Differing from the ERP disaster recovery system 10 of FIG. 1, is a snapshot/clone 61 that is taken of the database 18. For example, the processor 44 of FIG. 2 may be configured for generating a virtual copy 62 of the disaster recovery database 18 by configuring pointers to the data of the disaster recovery database 18. In this regard, a replica of the disaster recovery environment 63 can be managed via virtual table management 64 of the pointers to the disaster recovery database 18. Thus, data 65 may be continuously extracted without interruption to the storage and database operations of the disaster recovery database 18. In other words, the data 65 that is extracted is generally a continuous view into the disaster recovery database 18 via software pointers that are managed by the processor via the virtual table management 64, as described above in FIG. 2.

FIG. 4 is a flow chart of an exemplary ERP disaster recovery process 80. In this embodiment, the data is initially copied from a primary site database to a failover site database to ensure data recovery within an enterprise should the primary site database fail, in the process element 81. For example, a storage system may be configured within a primary site in which a plurality of network computer users store and/or change data within a database of the storage system. This data may be continually copied, or “backed up”, to a failover site storage system database in case the primary site ever fails.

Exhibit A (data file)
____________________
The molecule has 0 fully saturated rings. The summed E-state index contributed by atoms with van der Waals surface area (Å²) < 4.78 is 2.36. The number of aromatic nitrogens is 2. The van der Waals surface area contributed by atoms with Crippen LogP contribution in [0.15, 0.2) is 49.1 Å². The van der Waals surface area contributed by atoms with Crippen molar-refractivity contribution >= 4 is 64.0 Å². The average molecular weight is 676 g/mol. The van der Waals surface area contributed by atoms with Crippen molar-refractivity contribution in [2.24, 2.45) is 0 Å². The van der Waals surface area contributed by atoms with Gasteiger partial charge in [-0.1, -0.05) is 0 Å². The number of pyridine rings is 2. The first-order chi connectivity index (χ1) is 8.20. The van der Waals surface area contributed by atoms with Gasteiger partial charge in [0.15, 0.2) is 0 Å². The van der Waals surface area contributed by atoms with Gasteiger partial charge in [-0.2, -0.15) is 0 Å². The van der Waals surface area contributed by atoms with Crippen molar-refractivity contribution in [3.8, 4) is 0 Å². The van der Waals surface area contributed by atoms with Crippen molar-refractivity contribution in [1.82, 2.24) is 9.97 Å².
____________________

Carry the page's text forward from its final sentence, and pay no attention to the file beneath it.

To provide access to actual data without interrupting the storage and/or databasing operations of the primary site database and/or the failover site database, a pointer database may be generated and communicatively linked to the failover site database, in the process element 82. In this regard, the pointer database may reference the data of the failover site database by means of software pointers that associate data elements of the failover site database to the pointer database, in the process element 83. For example, the software pointers may provide a view into the failover site database such that the data elements therein may be provided as a snapshot of actual data in the primary site database. The software pointers may be managed via virtual table management that occupies relatively little storage space within a storage system. Thus, a virtual copy of all or a portion of the data within the failover site database, which also represents the data within the primary site database, may be generated by means of the software pointers, in the process element 84.

The generated virtual copy of the data (i.e., formed by the referencing of the software pointers to actual data) may then be provided to a network user for various applications, in the process element 85. For example, one or more network users may wish access to actual data to test various database applications. Previously, such access caused a substantial burden to databasing and storage operations of primary site and failover site databases. The referencing of the actual data contained within the failover site database, and thus the primary site database, substantially reduces the burden because, among other reasons, a snapshot of the data can be created from the software pointers which are managed by a physical space saving table.